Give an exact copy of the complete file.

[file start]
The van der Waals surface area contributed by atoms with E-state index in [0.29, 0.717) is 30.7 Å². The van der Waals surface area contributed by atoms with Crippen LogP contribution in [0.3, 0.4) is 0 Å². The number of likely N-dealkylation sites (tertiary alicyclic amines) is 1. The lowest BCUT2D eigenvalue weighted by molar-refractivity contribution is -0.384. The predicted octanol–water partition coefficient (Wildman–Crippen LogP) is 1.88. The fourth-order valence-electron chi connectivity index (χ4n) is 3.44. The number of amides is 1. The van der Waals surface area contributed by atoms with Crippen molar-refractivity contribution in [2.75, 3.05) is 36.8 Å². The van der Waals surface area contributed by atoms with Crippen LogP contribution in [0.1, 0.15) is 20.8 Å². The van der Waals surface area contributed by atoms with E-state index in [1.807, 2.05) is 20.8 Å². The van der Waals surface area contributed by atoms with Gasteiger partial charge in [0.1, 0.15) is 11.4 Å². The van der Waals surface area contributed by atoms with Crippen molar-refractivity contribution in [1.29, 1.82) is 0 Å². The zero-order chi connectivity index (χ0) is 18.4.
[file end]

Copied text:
The van der Waals surface area contributed by atoms with E-state index in [0.29, 0.717) is 30.7 Å². The van der Waals surface area contributed by atoms with Crippen LogP contribution in [0.3, 0.4) is 0 Å². The number of likely N-dealkylation sites (tertiary alicyclic amines) is 1. The lowest BCUT2D eigenvalue weighted by molar-refractivity contribution is -0.384. The predicted octanol–water partition coefficient (Wildman–Crippen LogP) is 1.88. The fourth-order valence-electron chi connectivity index (χ4n) is 3.44. The number of amides is 1. The van der Waals surface area contributed by atoms with Crippen molar-refractivity contribution in [2.75, 3.05) is 36.8 Å². The van der Waals surface area contributed by atoms with Crippen LogP contribution in [0.1, 0.15) is 20.8 Å². The van der Waals surface area contributed by atoms with E-state index in [1.807, 2.05) is 20.8 Å². The van der Waals surface area contributed by atoms with Gasteiger partial charge in [0.1, 0.15) is 11.4 Å². The van der Waals surface area contributed by atoms with Crippen molar-refractivity contribution in [1.29, 1.82) is 0 Å². The zero-order chi connectivity index (χ0) is 18.4.